Earth’shumans are by no means the only humans in existence. There arecountless worlds out there with their own human populations, allseeded from the same homeworld (which is not Earth — take that,palaeontologists and the overwhelming evidence of the fossil record1!). If that mind-boggling fact were not enough, welearn that genetic engineering has allowed the creation of a vastnumber of human/animal hybrids. Just in case the viewer misses thepoint, the hybrids tend to be named after the animal part of theirheritage: Sean Bean’s half-bee half-man is named Stinger. 

Subtletyis not a primary goal for this movie.

Aspreposterously unlikely as it is for two unrelated people to haveexactly the same genes, Jupiter is genetically identical with thelate matriarch of the Abraxas Clan. Thanks to a ludicrously contrivedgalactic legal system, that means that Jupiter is considered thematriarch reborn and thus entitled to all of her property. This makesher valuable to/a threat to the matriarch’s three children, Belem(Eddie Redmayne), Kalique (Tuppence Middleton), and Titus (DouglasBooth).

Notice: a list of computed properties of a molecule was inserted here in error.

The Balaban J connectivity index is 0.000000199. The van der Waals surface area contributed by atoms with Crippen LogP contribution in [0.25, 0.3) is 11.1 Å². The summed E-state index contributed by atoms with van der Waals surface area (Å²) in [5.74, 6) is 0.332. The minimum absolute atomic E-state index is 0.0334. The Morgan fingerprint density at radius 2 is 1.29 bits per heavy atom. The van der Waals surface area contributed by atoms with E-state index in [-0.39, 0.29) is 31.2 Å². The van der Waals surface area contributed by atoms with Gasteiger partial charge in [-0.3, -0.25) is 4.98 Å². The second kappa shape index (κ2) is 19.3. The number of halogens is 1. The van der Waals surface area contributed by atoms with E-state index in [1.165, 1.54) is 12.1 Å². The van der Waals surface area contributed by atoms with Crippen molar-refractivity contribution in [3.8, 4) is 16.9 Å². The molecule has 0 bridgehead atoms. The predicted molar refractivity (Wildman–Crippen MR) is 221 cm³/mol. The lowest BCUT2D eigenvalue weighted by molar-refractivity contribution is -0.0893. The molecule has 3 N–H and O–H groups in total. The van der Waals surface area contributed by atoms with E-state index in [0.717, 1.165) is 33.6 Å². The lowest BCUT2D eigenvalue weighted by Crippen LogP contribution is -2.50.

Jupiterhas no idea of her significance to the Abraxas Clan until Titus’shalf-man, half-dog agent Caine (Channing Tatum) rescues Jupiter fromassassination at the hands of Belem’s covert agents. Even then, shehas no idea which of her growing ranks of allies she can truly trustand which of them are merely feigning sympathy for their own ends. 

Andon Jupiter’s ability to tell friend from foe (while mastering analien legal system on the fly) rests not just her life and the livesof her family, but the lives of everyone on Earth.